The Opener - Issue 171 - Magazine | Monocle
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comment: Open offices

In it together

Tyler Brûlé on why today’s working practices don’t work.

How and when did you become the leader you are today? My most valuable lessons came from teachers, managers, clients and colleagues. I feel that I have done a reasonable job as a business owner and hope that there’s some degree of transmission. Among my senior colleagues, there’s a common understanding about how we report, present, pitch and sell. Time together has helped but our organisation’s rhythm has a lot to do with the work environments we were exposed to.

In an open office, conversations can be overheard and interventions made. New starters have an audience to help them build confidence and improve presentation. Everyone can share in successes or help to pick up the pieces if a deal fails. In short, you have a more switched-on company. But does such a company still exist?

Today, headphones allow colleagues to concentrate but mean that they lose touch with activities around them. Instant messaging makes it easy to type a question rather than walking over to speak in person. The office radio has disappeared as everyone wants their own soundtrack. No one takes a call out in the open.

I get the need for keeping things quiet but has the modern office become too hushed? Isn’t it time to increase the volume, celebrate the wins, share in the joke and simply follow along? As we delve into the world of property, it’s important to consider the places that help us to learn, improve and admire the people around us. –– L

An extended version of this piece appeared inThe Monocle Weekend Edition newsletter. Sign up for free at monocle.com/minute

Reporting from...

Monocle has a network of correspondents in cities around the world. Our brief updates here include news on an unexpected discovery in London, Bangkok’s marijuana U-turn and an arty theme park in LA

London
Buried treasures

A London office-led development, the Liberty of Southwark, has amended its construction plans after the discovery of a Roman mausoleum and mosaics. The building will now integrate these findings into its design to preserve a slice of the city’s varied history.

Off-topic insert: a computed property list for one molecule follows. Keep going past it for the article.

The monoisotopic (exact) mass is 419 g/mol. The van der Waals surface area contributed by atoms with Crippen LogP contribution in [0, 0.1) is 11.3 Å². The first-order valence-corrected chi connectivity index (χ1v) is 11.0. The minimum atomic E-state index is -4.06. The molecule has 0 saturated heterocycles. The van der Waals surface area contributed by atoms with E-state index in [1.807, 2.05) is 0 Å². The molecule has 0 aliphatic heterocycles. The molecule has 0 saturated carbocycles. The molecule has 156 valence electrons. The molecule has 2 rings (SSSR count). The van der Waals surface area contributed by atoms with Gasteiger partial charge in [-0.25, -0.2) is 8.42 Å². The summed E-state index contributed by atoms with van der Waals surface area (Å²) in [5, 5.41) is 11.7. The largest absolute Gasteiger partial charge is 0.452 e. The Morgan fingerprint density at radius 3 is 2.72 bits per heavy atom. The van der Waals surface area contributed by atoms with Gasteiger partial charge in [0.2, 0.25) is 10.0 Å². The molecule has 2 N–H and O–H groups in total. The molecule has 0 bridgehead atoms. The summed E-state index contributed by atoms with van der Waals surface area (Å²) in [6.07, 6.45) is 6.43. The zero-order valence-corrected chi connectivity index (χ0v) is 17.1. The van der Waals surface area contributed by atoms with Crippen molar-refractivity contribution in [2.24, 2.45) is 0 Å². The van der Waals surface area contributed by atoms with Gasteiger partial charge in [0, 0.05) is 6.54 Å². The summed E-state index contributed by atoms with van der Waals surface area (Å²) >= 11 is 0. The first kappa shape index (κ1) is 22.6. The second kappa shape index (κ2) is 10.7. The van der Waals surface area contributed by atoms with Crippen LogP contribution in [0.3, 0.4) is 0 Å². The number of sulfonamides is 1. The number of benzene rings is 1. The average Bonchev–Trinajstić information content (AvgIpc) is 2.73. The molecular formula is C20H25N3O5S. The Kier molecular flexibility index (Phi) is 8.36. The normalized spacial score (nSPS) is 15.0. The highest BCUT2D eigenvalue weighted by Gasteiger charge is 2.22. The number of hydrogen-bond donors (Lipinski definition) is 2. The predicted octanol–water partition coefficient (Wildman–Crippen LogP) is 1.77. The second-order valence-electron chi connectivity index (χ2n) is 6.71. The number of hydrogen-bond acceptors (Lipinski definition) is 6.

Bangkok
Up in smoke

The sale of marijuana for recreational use was decriminalised in Bangkok just 18 months ago. But now a new law is expected to ban it again. The U-turn could see weed-dispensary shops disappear in a puff of smoke – or quickly rebrand as medical centres.

Los Angeles
Ride of a lifetime

Canadian singer Drake has helped to rescue the Luna Luna “artist amusement park”, which has been in storage for almost 40 years. Last seen in Hamburg in 1987, it includes a carousel by Keith Haring and a ferris wheel by Jean-Michel Basquiat. It’s now open in LA’s Arts District.


the interrogator

Hoor al Qasimi
Director, Sharjah Art Foundation

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Hoor Al Qasimi is an Emirati art curator, director of the Sharjah Art Foundation and creative director of London-based fashion brand Qasimi. She was recently named as the first non-Japanese director of the Aichi Triennale, which will run its sixth edition in 2025. She tells us about her work, her travel reads and her multilingual listening habits. 

What have you been working on lately?
I’m in Cuba at the moment, curating the third edition of a biennial at Matanzas called Rios Intermitentes, which means “intermittent rivers” in Spanish. It was founded by Cuban artist Maria Magdalena Campos-Pons. We are preparing to open on 6 April.

Coffee, tea or something pressed to go with the headlines?
Coffee, non-stop. Double espresso, no sugar.

What’s on your magazine stack? 
I used to read a lot of magazines but these days I travel too much to carry things along with me. Now I tend to rely on my Kindle. I’m doing a lot of research reading, since I’m working on many exhibitions at the same time. For this project I’m reading Matanzas: The Cuba Nobody Knows by Miguel A Bretos.

Any movie recommendations? 
When I was working on the Lahore Biennial in Pakistan in 2020 I saw Manto. It’s about the life of the titular poet during Partition. It’s amazing.

A favourite bookshop? 
There’s a place in Lahore in Pakistan called Pak Tea House, where writers such as Faiz Ahmed Faiz and Manto went during Partition. On the street next to it are rows of bookshops and every Sunday there’s a second- hand book market. It was very special spending time there finding old publications.

Any podcast recommendations?
I’m listening to a lot of language podcasts to refresh my languages, mainly sbs radio – French, Japanese, Mandarin and German. I also hosted a podcast called Biennial Bytes and we have a new one called Speaking of Art.


In the driving seat

Public transport in London is usually something to be endured rather than enjoyed. Among the exceptions, however, are those rare journeys onthe automated Docklands Light Railway (dlr) when a vacant seat behind the windscreen allows you to pretend that you’re driving the train.